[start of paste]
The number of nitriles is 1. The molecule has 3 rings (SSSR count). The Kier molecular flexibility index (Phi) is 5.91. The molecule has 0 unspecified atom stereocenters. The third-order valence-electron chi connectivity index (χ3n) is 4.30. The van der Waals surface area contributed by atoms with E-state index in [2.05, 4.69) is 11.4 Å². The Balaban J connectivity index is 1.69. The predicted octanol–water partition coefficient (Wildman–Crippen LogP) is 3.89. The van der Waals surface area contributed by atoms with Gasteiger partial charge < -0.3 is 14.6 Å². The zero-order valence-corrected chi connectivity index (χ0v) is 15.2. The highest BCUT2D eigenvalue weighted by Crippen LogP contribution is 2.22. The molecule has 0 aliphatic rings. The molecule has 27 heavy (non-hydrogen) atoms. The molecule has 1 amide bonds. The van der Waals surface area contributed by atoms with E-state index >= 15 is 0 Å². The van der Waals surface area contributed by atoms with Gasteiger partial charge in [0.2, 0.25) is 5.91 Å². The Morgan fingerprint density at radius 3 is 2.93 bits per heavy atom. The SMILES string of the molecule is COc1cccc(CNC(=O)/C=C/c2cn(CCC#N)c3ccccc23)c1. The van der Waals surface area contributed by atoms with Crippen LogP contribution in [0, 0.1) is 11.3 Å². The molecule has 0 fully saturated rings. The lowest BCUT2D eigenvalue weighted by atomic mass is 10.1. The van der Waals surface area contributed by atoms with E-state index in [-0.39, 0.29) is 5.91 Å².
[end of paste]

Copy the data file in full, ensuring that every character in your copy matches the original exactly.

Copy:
The number of nitriles is 1. The molecule has 3 rings (SSSR count). The Kier molecular flexibility index (Phi) is 5.91. The molecule has 0 unspecified atom stereocenters. The third-order valence-electron chi connectivity index (χ3n) is 4.30. The van der Waals surface area contributed by atoms with E-state index in [2.05, 4.69) is 11.4 Å². The Balaban J connectivity index is 1.69. The predicted octanol–water partition coefficient (Wildman–Crippen LogP) is 3.89. The van der Waals surface area contributed by atoms with Gasteiger partial charge < -0.3 is 14.6 Å². The zero-order valence-corrected chi connectivity index (χ0v) is 15.2. The highest BCUT2D eigenvalue weighted by Crippen LogP contribution is 2.22. The molecule has 0 aliphatic rings. The molecule has 27 heavy (non-hydrogen) atoms. The molecule has 1 amide bonds. The van der Waals surface area contributed by atoms with E-state index >= 15 is 0 Å². The van der Waals surface area contributed by atoms with Gasteiger partial charge in [0.2, 0.25) is 5.91 Å². The Morgan fingerprint density at radius 3 is 2.93 bits per heavy atom. The SMILES string of the molecule is COc1cccc(CNC(=O)/C=C/c2cn(CCC#N)c3ccccc23)c1. The van der Waals surface area contributed by atoms with Crippen LogP contribution in [0, 0.1) is 11.3 Å². The molecule has 0 fully saturated rings. The lowest BCUT2D eigenvalue weighted by atomic mass is 10.1. The van der Waals surface area contributed by atoms with E-state index in [-0.39, 0.29) is 5.91 Å².